Book looks at the ‘hidden history’ of the city of New Mexico

“Datil: A Hidden History of a Historic New Mexico City” by Jim Wagner

Datil may be one of the smallest towns in New Mexico, but for Jim Wagner it has a big, sprawling history, one that spans over 550 pages.

Wagner is the author of the recently self-published book Datil: A Hidden History of an Historic New Mexico Town. Datil is located on US 60 between Magdalena and Pie Town in west central New Mexico.

To help the reader better understand the abundance of information, Wagner divided the book into two parts. The advice of a reader provided by the author is that the topic of one chapter be presented independently of the topics of another. In other words, there is no continuity of chronology or of subjects.

“I’m a reporter, so I think of each of the 40 chapters as a separate newspaper article. It’s not like a novel, where what happens at the end of the book is related to what happens at the beginning of the book,” said Wagner, an Albuquerque resident.

Jim Wagner

He worked as a newspaper reporter and editor, including 28 years at the Albuquerque Tribune.

Even before the reader arrives at the first chapter of the first volume, a preface poses five questions, the answers of which are presumably to be found within. Here’s the first question: Did the second version of Datil’s Navajo Lodge actually serve as a brothel?

That question will remain unanswered here. Suffice it to say, there were three reruns of the Navajo Lodge. The first iteration was once a milestone. According to the book, it had been described as “one of the great lodges of the American West, a marvel of hand-hewn construction.”

Wagner writes that the lodge became an icon in the region: “A guest could enjoy a meal, pay for a room for the night, visit friends and strangers and have a great time.” He also cites an article written in 1935 for the Federal Writers’ Project about the lodge. It stated that hogans were established on the spot and that Navajos wove and sold blankets from wool harvested from their sheep herds.

The lodge was one of two popular places in Datil that served travelers.

The other was the Eagle Guest Ranch.

The first Navajo Lodge burned down in 1944, Wagner writes. The second lodge was apparently built later in the 1940’s, although it bore no resemblance to the original lodge. Wagner writes that the third version of the Navajo Lodge “started to show a faint heartbeat in late 2019,” although there’s no explanation for what that means.

Navajo Lodge in its three iterations is the subject of one chapter.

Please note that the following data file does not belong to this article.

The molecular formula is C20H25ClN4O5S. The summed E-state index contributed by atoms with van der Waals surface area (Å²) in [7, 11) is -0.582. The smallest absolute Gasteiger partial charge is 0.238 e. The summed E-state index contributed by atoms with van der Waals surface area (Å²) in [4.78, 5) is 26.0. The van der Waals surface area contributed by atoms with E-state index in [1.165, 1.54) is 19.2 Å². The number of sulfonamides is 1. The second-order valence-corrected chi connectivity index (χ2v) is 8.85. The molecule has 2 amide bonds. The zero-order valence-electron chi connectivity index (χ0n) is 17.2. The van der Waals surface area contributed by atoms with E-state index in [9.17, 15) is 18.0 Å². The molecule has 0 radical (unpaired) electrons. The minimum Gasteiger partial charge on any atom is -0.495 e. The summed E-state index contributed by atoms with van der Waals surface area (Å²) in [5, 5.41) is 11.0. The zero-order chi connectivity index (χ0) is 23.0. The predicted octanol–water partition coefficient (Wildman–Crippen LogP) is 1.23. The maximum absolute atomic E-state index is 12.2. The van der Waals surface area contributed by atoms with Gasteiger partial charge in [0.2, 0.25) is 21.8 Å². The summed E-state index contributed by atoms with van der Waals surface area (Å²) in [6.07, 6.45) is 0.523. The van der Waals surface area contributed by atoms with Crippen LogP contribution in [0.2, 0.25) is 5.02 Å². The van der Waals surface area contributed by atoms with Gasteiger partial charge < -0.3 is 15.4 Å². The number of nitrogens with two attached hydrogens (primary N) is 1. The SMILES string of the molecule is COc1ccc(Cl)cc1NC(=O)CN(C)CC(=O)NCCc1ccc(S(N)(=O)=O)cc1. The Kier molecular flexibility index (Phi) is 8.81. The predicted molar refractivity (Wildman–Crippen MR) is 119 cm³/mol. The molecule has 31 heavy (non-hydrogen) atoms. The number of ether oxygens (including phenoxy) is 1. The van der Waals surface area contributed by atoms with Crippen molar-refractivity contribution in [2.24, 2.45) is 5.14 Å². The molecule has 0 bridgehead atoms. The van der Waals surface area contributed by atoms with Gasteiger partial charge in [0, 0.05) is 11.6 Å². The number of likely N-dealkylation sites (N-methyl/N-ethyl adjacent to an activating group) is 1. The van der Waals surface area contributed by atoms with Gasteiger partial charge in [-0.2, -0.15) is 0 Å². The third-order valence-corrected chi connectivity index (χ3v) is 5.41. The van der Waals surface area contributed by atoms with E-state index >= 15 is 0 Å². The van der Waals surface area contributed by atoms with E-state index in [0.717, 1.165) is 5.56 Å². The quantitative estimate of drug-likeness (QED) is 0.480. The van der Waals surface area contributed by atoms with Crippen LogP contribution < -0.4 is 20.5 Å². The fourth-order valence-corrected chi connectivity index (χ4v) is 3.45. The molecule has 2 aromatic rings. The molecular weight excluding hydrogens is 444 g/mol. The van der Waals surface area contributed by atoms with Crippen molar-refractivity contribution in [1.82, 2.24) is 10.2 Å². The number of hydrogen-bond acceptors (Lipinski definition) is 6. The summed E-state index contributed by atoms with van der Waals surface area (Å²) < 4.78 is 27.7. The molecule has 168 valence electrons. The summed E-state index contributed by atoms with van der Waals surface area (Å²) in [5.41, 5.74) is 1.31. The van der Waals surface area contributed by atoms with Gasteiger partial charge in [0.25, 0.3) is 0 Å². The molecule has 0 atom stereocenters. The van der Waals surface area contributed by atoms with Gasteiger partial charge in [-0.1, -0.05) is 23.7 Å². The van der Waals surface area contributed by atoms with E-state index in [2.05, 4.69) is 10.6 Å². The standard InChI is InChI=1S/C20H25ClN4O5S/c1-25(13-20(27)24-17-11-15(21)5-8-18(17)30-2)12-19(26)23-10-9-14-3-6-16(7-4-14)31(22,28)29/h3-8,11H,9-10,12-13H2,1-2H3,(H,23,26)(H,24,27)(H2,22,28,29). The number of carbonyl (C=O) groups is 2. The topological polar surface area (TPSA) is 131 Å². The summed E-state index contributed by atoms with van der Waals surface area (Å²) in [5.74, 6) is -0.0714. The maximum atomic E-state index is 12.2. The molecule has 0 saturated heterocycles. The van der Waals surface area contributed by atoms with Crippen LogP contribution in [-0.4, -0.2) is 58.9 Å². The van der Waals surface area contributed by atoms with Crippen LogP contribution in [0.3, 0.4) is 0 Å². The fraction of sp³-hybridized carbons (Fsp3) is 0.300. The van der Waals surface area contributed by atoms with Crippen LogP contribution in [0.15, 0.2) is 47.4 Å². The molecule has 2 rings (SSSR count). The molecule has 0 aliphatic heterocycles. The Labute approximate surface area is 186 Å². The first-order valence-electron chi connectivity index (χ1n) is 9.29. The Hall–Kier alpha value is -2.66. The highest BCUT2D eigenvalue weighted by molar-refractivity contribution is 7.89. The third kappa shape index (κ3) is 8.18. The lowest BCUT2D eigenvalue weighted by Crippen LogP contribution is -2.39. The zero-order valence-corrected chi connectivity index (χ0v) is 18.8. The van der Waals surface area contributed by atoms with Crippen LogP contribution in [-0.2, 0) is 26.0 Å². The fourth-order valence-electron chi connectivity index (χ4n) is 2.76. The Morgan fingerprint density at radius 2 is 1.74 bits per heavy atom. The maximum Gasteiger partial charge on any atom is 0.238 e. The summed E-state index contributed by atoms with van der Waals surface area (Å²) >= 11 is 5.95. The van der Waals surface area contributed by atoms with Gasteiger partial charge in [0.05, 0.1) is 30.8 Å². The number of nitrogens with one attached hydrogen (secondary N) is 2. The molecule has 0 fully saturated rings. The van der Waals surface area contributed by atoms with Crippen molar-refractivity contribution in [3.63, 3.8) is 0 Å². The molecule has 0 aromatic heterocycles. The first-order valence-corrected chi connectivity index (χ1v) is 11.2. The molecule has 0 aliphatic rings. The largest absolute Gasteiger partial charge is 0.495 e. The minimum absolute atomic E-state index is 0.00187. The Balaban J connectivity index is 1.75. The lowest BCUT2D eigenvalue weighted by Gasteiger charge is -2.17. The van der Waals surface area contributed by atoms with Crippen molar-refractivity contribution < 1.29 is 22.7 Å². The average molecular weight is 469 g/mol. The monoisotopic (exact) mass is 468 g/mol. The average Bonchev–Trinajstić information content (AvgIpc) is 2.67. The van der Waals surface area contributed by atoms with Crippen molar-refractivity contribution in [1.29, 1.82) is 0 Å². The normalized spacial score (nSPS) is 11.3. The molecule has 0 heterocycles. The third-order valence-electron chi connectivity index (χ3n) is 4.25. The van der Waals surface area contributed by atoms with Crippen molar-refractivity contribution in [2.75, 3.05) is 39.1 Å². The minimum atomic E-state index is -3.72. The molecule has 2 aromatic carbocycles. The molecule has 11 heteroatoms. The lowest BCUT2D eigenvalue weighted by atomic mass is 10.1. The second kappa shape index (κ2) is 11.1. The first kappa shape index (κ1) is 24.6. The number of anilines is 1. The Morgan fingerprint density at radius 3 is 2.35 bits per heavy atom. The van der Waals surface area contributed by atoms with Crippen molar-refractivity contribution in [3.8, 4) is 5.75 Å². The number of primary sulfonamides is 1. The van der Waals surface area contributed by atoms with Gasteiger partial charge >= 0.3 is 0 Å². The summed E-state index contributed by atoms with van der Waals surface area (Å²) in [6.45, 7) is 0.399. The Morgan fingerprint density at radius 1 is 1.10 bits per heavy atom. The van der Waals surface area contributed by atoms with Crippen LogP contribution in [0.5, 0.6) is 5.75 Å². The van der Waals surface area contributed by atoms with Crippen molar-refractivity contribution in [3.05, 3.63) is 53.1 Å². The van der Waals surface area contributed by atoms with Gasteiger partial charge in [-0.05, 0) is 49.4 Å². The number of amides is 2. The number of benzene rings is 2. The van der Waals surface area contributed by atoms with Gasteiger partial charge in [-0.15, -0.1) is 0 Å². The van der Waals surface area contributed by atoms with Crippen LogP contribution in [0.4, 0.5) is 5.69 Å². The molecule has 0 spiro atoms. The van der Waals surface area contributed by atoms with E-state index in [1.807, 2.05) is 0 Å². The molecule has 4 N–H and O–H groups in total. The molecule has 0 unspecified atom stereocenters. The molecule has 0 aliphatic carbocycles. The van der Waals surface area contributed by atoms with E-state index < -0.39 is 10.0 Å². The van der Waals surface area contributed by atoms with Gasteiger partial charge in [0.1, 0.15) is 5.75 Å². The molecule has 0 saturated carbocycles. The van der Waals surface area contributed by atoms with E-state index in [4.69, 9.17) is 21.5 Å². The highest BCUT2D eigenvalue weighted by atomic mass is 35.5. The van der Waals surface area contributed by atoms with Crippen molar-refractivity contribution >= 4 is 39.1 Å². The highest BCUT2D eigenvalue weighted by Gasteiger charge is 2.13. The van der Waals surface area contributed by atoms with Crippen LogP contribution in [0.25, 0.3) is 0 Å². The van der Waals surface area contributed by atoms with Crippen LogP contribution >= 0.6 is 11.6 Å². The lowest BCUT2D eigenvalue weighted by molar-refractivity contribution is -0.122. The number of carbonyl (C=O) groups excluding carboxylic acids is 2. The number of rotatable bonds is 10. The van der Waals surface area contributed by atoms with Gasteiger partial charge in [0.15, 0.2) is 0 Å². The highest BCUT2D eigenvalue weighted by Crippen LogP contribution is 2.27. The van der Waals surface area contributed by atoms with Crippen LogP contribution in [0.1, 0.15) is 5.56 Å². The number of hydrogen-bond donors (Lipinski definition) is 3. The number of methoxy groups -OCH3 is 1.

Eagle Guest Ranch is the subject of another, also in the first part.

Other chapter titles in the book include “Camp Datil, the Military, and Indian Threats,” “Magdalena Livestock Driveway,” and “The Vanished American,” the latter about Agnes Morley Cleaveland’s essay on the cowboy. In other chapters and in the preface to part two, Wagner’s references to Cleaveland’s 1941 bestselling autobiography “No Life for a Lady” about life on the border in Datil are mentioned.

“Some said it was the best book of Life on the Frontier by a woman. Others said it was the best of any author, male or female,” Wagner said.

Both volumes contain lists of names on various topics. Volume two, for example, has a chapter on the surnames of some of the people buried in Datil’s cemetery, another chapter on the author’s rough drive in search of the remote Greens Gap cemetery. There is a chapter on what Datil National Forest used to be; the name was discontinued when the acreage was transferred to the Gila National Forest. There is a chapter on a series of missile tests from the mid-1960s to the mid-1970s that led to the military-ordered evacuations of Datil.

And there’s a chapter on the community’s Baldwin Cabin Public Library, started in 1999, just west of Datil. Wagner thanks Linn Kennedy, a co-founder of the library, for providing material that sparked his interest in writing Datil’s first history.

“Very little, in my opinion, in those two (volumes) is significant. It’s just a collection of hundreds of bits of information that this retired newspaper reporter thought could be a book,” Wagner said. “Readers tell me it’s important.”

Moreover, he writes, he has not checked the reports and memories he quoted for fact. Instead, he trusted them to be truthful and accurate.

The tireless Wagner continues to collect random facts and information about Datil and the surrounding area. What could be considered part three is on his computer, although he’s not sure if it will be printed. “I’m still collecting content for book three. I don’t know. It’s like a locomotive that doesn’t stop running with an endless supply of coal,” he said.

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